Review: Cock and Bull (Nic Green)

The Progress Festival presents a play by Scotland’s Nic Green in Toronto

Cock and Bull, conceived and directed by Scotland’s Nic Green and currently being presented by FADO Performance Art Centre as part of the Progress Festival at The Theatre Centre, was originally devised for the eve of the 2015 UK General election that saw the Conservative Party’s David Cameron re-elected with an increased share of the vote. Winner of the 2016 Total Theatre Award for best visual/physical theatre at Edinburgh, the show sees three women (Green, Laura Bradshaw, and Rosana Cade) create their own party conference, slipping into the role of vacuous male politicians with mushroom cuts and savage aplomb.

Don’t expect Top Girls-style discourse here; this is much more of a performance art or dance piece than a character or plot-driven drama. What few words exist are there for soundscape, a satirical repetition of party line mantra that loses all meaning as the politicians yammer on about “hard-working people” and lowering taxes. The phrases are broken up, units stretched and blended to an overwhelming extent.

Working with simultaneous precision, the trio expertly exhibits a manic automaton-like intensity that gradually works its way up into a gladhanding sexual frenzy, as they strip (some with the help of the audience) and gyrate. They make good use of an over-the-top song about the American dream, which appears to be a combination of money and sexism, that features deliberately clumsy edits, “American” overlaid with the word “British,” and varying other references to Cameron replacing Americanisms.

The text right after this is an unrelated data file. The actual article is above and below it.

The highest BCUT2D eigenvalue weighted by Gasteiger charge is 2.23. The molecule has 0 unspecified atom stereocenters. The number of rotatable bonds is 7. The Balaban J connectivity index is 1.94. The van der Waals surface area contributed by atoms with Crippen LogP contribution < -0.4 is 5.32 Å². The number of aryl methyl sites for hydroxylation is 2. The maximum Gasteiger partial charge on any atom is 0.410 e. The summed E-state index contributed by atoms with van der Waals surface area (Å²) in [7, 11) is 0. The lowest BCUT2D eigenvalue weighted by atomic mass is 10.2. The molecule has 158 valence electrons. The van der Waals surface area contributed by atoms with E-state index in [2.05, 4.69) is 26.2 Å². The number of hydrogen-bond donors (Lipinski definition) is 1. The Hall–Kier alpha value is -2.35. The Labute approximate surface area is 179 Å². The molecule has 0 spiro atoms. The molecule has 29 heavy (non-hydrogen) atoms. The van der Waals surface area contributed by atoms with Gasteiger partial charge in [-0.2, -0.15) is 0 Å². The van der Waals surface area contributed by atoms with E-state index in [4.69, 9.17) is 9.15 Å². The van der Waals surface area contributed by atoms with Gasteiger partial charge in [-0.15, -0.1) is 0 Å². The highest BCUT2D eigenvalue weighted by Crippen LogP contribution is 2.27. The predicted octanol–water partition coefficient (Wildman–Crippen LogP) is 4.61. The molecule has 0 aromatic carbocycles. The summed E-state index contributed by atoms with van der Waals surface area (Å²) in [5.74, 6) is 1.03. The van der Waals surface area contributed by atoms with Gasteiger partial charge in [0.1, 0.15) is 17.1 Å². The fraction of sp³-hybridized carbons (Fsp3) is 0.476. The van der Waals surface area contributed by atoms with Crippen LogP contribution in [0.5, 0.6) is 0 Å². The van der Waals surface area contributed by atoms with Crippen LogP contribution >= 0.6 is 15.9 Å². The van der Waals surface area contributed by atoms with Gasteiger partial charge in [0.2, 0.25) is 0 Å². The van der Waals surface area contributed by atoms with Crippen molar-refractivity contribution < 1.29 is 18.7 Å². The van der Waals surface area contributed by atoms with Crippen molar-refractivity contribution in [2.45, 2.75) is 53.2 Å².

The hour is at the same time interminable and exciting, frustrating and funny. As soon as you want to absolutely scream with the inertia of it, something abruptly changes. The actors push each scene of repetition to and past the breaking point, so that anything new becomes a surprise that breaks the tension and gets a laugh.

Visually, the most striking aspect is thick metallic paint over the actors’ mouths and hands, causing the women to eerily shine in parts, like gilded Tin Men who have stolen and eaten the treasury. Their neat suit-and-tie combos all bear metal handprints on the reverse, giving the impression of an eternal circular back-patting. These outfits are accompanied by statements recalling Cameron’s chiding of populist political rival Jeremy Corbyn to properly wear a suit and tie in the House, a telling moment of classism in British political discourse.

If you want to see the hour version of Cock and Bull, you’re out of luck; the performance was one night only. However, on Saturday afternoon, two-thirds of company is presenting a durational performance, designed to span the length of an average House of Commons sitting, where audiences may come and go throughout the performance. It will be fascinating to see whether Green and Cade can maintain the sheer focus and energy of the show the entire time.

Like much of politics, it will be a marathon of listening to nothing. At least this show is honest about it.

Details:

  • Cock and Bull runs February 2, 2019 at 2PM at The Theatre Centre (1115 Queen St. W)
  • The show is a 7-hour-41-minute version of the hour-long show reviewed here. Audiences can come and go throughout the performance.
  • Tickets are $15 and only available at the door, or are free with a ticket from the January 30th performance.
  • The show feature simulated sexual context and partial nudity, and is recommended for mature audiences.

Photo of Nic Green by Manuel Vason